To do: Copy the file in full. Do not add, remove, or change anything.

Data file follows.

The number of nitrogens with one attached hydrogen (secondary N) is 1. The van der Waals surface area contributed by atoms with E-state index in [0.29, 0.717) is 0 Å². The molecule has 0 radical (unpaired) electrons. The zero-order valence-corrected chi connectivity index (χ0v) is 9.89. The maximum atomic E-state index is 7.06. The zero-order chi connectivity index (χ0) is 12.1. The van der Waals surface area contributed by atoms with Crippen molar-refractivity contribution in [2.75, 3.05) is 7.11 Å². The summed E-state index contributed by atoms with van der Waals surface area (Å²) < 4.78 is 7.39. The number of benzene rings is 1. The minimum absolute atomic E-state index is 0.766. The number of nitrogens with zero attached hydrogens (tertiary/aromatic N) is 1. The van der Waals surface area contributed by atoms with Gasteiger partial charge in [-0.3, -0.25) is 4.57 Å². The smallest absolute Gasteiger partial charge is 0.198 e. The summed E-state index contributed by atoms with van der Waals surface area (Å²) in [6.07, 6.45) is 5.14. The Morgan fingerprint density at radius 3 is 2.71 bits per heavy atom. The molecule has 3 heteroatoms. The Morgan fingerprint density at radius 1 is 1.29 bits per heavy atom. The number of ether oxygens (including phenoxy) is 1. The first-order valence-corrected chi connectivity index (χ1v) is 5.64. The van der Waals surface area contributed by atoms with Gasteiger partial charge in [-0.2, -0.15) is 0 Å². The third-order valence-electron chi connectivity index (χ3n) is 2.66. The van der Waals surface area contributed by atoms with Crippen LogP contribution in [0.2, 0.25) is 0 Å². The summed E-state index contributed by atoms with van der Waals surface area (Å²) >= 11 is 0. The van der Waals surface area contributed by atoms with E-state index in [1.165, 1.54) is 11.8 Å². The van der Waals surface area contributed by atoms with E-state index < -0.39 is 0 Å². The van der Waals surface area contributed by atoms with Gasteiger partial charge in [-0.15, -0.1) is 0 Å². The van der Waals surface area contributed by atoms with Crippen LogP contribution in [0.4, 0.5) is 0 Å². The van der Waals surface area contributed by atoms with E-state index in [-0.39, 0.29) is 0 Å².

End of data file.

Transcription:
The number of nitrogens with one attached hydrogen (secondary N) is 1. The van der Waals surface area contributed by atoms with E-state index in [0.29, 0.717) is 0 Å². The molecule has 0 radical (unpaired) electrons. The zero-order valence-corrected chi connectivity index (χ0v) is 9.89. The maximum atomic E-state index is 7.06. The zero-order chi connectivity index (χ0) is 12.1. The van der Waals surface area contributed by atoms with Crippen molar-refractivity contribution in [2.75, 3.05) is 7.11 Å². The summed E-state index contributed by atoms with van der Waals surface area (Å²) < 4.78 is 7.39. The number of benzene rings is 1. The minimum absolute atomic E-state index is 0.766. The number of nitrogens with zero attached hydrogens (tertiary/aromatic N) is 1. The van der Waals surface area contributed by atoms with Gasteiger partial charge in [-0.3, -0.25) is 4.57 Å². The smallest absolute Gasteiger partial charge is 0.198 e. The summed E-state index contributed by atoms with van der Waals surface area (Å²) in [6.07, 6.45) is 5.14. The Morgan fingerprint density at radius 3 is 2.71 bits per heavy atom. The molecule has 3 heteroatoms. The Morgan fingerprint density at radius 1 is 1.29 bits per heavy atom. The number of ether oxygens (including phenoxy) is 1. The first-order valence-corrected chi connectivity index (χ1v) is 5.64. The van der Waals surface area contributed by atoms with Gasteiger partial charge in [-0.2, -0.15) is 0 Å². The third-order valence-electron chi connectivity index (χ3n) is 2.66. The van der Waals surface area contributed by atoms with Crippen LogP contribution in [0.2, 0.25) is 0 Å². The summed E-state index contributed by atoms with van der Waals surface area (Å²) >= 11 is 0. The van der Waals surface area contributed by atoms with E-state index in [1.165, 1.54) is 11.8 Å². The van der Waals surface area contributed by atoms with E-state index < -0.39 is 0 Å². The van der Waals surface area contributed by atoms with Gasteiger partial charge in [-0.15, -0.1) is 0 Å². The van der Waals surface area contributed by atoms with Crippen LogP contribution in [0.4, 0.5) is 0 Å². The van der Waals surface area contributed by atoms with E-state index in [-0.39, 0.29) is 0 Å².